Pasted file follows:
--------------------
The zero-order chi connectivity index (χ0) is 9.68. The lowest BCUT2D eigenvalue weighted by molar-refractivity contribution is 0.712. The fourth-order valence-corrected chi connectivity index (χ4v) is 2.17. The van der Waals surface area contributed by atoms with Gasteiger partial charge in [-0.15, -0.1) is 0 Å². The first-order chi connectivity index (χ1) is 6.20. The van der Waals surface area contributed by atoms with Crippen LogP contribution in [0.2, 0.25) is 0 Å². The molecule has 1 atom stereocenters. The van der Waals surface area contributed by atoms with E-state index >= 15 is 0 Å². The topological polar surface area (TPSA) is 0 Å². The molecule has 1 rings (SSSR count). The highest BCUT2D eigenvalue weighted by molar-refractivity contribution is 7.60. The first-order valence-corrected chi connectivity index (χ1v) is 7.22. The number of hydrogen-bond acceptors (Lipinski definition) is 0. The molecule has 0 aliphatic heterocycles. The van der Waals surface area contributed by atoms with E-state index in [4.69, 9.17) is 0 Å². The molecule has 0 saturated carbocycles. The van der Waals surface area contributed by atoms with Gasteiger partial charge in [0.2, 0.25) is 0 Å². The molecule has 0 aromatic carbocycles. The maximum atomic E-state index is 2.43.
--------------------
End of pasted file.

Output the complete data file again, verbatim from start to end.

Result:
The zero-order chi connectivity index (χ0) is 9.68. The lowest BCUT2D eigenvalue weighted by molar-refractivity contribution is 0.712. The fourth-order valence-corrected chi connectivity index (χ4v) is 2.17. The van der Waals surface area contributed by atoms with Gasteiger partial charge in [-0.15, -0.1) is 0 Å². The first-order chi connectivity index (χ1) is 6.20. The van der Waals surface area contributed by atoms with Crippen LogP contribution in [0.2, 0.25) is 0 Å². The molecule has 1 atom stereocenters. The van der Waals surface area contributed by atoms with E-state index >= 15 is 0 Å². The topological polar surface area (TPSA) is 0 Å². The molecule has 1 rings (SSSR count). The highest BCUT2D eigenvalue weighted by molar-refractivity contribution is 7.60. The first-order valence-corrected chi connectivity index (χ1v) is 7.22. The number of hydrogen-bond acceptors (Lipinski definition) is 0. The molecule has 0 aliphatic heterocycles. The van der Waals surface area contributed by atoms with E-state index in [4.69, 9.17) is 0 Å². The molecule has 0 saturated carbocycles. The van der Waals surface area contributed by atoms with Gasteiger partial charge in [0.2, 0.25) is 0 Å². The molecule has 0 aromatic carbocycles. The maximum atomic E-state index is 2.43.